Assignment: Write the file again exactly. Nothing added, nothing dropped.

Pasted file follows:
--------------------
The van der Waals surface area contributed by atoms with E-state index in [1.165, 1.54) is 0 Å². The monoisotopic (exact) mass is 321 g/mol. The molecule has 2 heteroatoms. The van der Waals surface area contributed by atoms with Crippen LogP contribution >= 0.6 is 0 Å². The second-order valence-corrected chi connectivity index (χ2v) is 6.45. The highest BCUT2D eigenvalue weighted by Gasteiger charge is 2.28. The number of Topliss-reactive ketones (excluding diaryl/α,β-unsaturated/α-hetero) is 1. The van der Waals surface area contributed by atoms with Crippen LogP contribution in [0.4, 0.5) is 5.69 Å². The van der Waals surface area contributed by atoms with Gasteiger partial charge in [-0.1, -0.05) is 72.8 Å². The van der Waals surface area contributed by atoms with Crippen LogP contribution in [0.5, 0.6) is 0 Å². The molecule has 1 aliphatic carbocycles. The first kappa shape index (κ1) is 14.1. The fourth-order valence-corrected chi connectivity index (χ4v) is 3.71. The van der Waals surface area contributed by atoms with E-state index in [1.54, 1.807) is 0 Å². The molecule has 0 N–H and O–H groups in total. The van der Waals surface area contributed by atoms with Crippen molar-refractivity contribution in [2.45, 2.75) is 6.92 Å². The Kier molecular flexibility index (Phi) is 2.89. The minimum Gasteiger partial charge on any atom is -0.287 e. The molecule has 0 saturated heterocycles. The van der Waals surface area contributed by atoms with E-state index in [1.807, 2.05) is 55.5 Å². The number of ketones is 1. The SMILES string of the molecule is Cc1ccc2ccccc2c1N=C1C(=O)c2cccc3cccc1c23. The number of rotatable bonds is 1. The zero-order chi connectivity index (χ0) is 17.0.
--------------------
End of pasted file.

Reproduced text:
The van der Waals surface area contributed by atoms with E-state index in [1.165, 1.54) is 0 Å². The monoisotopic (exact) mass is 321 g/mol. The molecule has 2 heteroatoms. The van der Waals surface area contributed by atoms with Crippen LogP contribution >= 0.6 is 0 Å². The second-order valence-corrected chi connectivity index (χ2v) is 6.45. The highest BCUT2D eigenvalue weighted by Gasteiger charge is 2.28. The number of Topliss-reactive ketones (excluding diaryl/α,β-unsaturated/α-hetero) is 1. The van der Waals surface area contributed by atoms with Crippen LogP contribution in [0.4, 0.5) is 5.69 Å². The van der Waals surface area contributed by atoms with Gasteiger partial charge in [-0.1, -0.05) is 72.8 Å². The van der Waals surface area contributed by atoms with Crippen LogP contribution in [0.5, 0.6) is 0 Å². The molecule has 1 aliphatic carbocycles. The first kappa shape index (κ1) is 14.1. The fourth-order valence-corrected chi connectivity index (χ4v) is 3.71. The van der Waals surface area contributed by atoms with E-state index in [1.54, 1.807) is 0 Å². The molecule has 0 N–H and O–H groups in total. The van der Waals surface area contributed by atoms with Crippen molar-refractivity contribution in [2.45, 2.75) is 6.92 Å². The Kier molecular flexibility index (Phi) is 2.89. The minimum Gasteiger partial charge on any atom is -0.287 e. The molecule has 0 saturated heterocycles. The van der Waals surface area contributed by atoms with E-state index in [1.807, 2.05) is 55.5 Å². The number of ketones is 1. The SMILES string of the molecule is Cc1ccc2ccccc2c1N=C1C(=O)c2cccc3cccc1c23. The number of rotatable bonds is 1. The zero-order chi connectivity index (χ0) is 17.0.